The Danish author Jette Drewsen’s work from the 1970s has become a symbol of the upheaval in literature, politics, and private life which the new women’s movement sparked. Her novels are about, and speak to, the newly conscious middle-class woman; they gave rise to discussions about the new form of women’s literature and its message – and over time they became reflections on a female aesthetic which is under constant change.Whereas Jette Drewsen’s women throughout her 70s novels find a survival strategy, Anne Marie Ejrnæs begins her writing career with two novels about women whose lives fall apart due to the gap between ideals and social reality. The crisis is a central, and by now not wholly negative, concept in her oeuvre, which in latter years displays a particular interest in history.
The Danish author Vita Andersen’s prose poetry was nicknamed knækprosa (broken prose) because the poems were apparently nothing more than narratives made up of lines of uneven length. However, her narrative and characterising poetry is more complex than it initially appears. It is in itself a staging of everyday language, an exhibition of the force, the roles, and the confinement in the lives and speech of the characters, but by no means an artless repetition. The gender roles as a guarantee against a happy interaction between the genders is a central theme in her texts.Charlotte Strandgaard made her debut in 1965, and throughout the 1960s and 70s she wrote a number of collections of poetry and documents that focused on typical problems such as alcoholism, drug addiction, social outcasts, and losers. Her universe is ruled by suffering, misunderstandings between those who want to love each other, guilt, and hopelessness. The tone (and the position) is compassionate, and there is a willingness to find an explanation and a solution. Her adults, like those of Vita Andersen, are wounded children; however, in Charlotte Strandgaard’s world there is a steady insistence on reconciliation and redemption alongside the pain.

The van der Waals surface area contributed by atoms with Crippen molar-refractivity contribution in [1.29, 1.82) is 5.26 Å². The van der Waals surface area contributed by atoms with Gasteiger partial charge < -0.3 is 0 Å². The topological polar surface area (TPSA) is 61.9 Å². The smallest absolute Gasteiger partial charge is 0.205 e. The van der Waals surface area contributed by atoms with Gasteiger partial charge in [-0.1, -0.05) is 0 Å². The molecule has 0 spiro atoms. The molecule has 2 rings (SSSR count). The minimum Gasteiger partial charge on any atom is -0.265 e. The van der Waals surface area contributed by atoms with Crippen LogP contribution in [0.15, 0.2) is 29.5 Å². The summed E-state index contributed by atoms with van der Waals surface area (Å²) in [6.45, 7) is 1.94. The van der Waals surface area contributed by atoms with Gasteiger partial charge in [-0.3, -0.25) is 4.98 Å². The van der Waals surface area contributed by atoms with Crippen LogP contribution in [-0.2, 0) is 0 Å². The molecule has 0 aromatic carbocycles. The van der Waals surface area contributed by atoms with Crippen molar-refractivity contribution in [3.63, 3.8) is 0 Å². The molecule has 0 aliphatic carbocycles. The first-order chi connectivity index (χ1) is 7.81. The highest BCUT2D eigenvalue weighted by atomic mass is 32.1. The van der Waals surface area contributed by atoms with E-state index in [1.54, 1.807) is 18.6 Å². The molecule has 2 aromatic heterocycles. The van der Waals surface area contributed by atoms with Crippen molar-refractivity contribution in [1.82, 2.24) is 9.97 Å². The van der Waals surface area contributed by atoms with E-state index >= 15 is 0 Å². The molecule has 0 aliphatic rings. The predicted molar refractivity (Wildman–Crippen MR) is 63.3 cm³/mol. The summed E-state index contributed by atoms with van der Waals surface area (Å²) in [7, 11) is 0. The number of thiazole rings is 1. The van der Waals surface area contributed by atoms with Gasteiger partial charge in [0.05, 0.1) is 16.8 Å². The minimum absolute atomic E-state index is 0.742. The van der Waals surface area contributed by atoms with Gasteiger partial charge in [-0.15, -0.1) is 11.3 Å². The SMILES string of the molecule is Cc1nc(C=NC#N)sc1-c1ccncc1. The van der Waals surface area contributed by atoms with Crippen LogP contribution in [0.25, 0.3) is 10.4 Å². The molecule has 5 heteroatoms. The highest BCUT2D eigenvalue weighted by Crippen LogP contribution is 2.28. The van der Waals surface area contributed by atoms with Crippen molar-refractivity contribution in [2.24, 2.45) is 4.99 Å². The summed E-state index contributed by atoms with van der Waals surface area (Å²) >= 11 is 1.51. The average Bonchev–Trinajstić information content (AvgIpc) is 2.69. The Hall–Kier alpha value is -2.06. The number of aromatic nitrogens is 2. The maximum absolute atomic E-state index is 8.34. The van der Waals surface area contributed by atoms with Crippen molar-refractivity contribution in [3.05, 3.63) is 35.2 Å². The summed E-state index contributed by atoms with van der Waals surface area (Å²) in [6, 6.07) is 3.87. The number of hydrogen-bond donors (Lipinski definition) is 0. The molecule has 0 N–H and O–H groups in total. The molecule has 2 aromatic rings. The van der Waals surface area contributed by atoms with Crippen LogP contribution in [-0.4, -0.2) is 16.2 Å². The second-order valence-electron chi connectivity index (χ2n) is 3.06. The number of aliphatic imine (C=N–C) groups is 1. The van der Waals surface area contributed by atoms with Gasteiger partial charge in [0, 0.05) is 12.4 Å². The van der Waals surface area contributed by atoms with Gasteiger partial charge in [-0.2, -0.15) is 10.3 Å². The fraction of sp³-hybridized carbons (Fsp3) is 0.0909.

On the New Language-Conscious Literature of the 60s and 70s
The Cultural Duality of Emigrant Literature
Throughout her long and popular writing career, Martha Christensen built on social realism and a critical involvement in how society treats the weak. In her stories, the social system itself becomes a powerful character that prevails over individual will.Martha Christensen’s critical socio-psychology is not directly political in the same way as Dea Trier Mørch’s stories about the relationship between the individual and society. In her work, the system becomes the necessary organisation and the holistic entity that forms cohesion in individuals’ lives and takes care of them. However, her attitudes and her entire body of work are a critical depiction of the modern welfare society and its view of humanity.Her texts remain within the social structure she criticises, whereas the critic of modernism Anne Marie Løn, following her urban novel Veras vrede (1982; Vera’s Anger), journeys through time, the country, and other types of social life in her search for a positive counterpart to the destructive city.